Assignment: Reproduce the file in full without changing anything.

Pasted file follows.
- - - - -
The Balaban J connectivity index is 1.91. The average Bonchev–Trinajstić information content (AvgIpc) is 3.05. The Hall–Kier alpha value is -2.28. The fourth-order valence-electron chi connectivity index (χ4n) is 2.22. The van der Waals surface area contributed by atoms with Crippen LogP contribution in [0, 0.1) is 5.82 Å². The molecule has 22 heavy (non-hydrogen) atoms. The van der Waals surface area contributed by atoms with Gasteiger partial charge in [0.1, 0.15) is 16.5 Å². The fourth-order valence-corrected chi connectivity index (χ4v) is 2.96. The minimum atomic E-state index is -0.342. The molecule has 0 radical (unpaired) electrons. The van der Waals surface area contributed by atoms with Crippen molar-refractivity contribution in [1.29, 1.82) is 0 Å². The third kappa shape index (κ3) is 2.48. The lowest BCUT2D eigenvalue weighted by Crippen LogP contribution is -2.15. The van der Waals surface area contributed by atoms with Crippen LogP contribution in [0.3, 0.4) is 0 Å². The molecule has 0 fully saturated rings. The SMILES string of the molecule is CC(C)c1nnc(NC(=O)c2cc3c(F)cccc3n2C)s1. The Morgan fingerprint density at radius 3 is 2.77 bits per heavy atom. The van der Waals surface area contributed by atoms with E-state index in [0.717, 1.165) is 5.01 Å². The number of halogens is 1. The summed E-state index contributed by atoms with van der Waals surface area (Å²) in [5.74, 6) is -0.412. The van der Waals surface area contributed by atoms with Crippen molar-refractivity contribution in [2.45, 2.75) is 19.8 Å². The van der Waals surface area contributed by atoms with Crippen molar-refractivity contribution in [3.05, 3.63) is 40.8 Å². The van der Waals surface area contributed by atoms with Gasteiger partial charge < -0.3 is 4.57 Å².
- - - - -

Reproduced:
The Balaban J connectivity index is 1.91. The average Bonchev–Trinajstić information content (AvgIpc) is 3.05. The Hall–Kier alpha value is -2.28. The fourth-order valence-electron chi connectivity index (χ4n) is 2.22. The van der Waals surface area contributed by atoms with Crippen LogP contribution in [0, 0.1) is 5.82 Å². The molecule has 22 heavy (non-hydrogen) atoms. The van der Waals surface area contributed by atoms with Gasteiger partial charge in [0.1, 0.15) is 16.5 Å². The fourth-order valence-corrected chi connectivity index (χ4v) is 2.96. The minimum atomic E-state index is -0.342. The molecule has 0 radical (unpaired) electrons. The van der Waals surface area contributed by atoms with Crippen molar-refractivity contribution in [1.29, 1.82) is 0 Å². The third kappa shape index (κ3) is 2.48. The lowest BCUT2D eigenvalue weighted by Crippen LogP contribution is -2.15. The van der Waals surface area contributed by atoms with Crippen LogP contribution in [0.3, 0.4) is 0 Å². The molecule has 0 fully saturated rings. The SMILES string of the molecule is CC(C)c1nnc(NC(=O)c2cc3c(F)cccc3n2C)s1. The Morgan fingerprint density at radius 3 is 2.77 bits per heavy atom. The van der Waals surface area contributed by atoms with E-state index in [0.717, 1.165) is 5.01 Å². The number of halogens is 1. The summed E-state index contributed by atoms with van der Waals surface area (Å²) in [5.74, 6) is -0.412. The van der Waals surface area contributed by atoms with Crippen molar-refractivity contribution in [2.45, 2.75) is 19.8 Å². The van der Waals surface area contributed by atoms with Crippen molar-refractivity contribution in [3.05, 3.63) is 40.8 Å². The van der Waals surface area contributed by atoms with Gasteiger partial charge < -0.3 is 4.57 Å².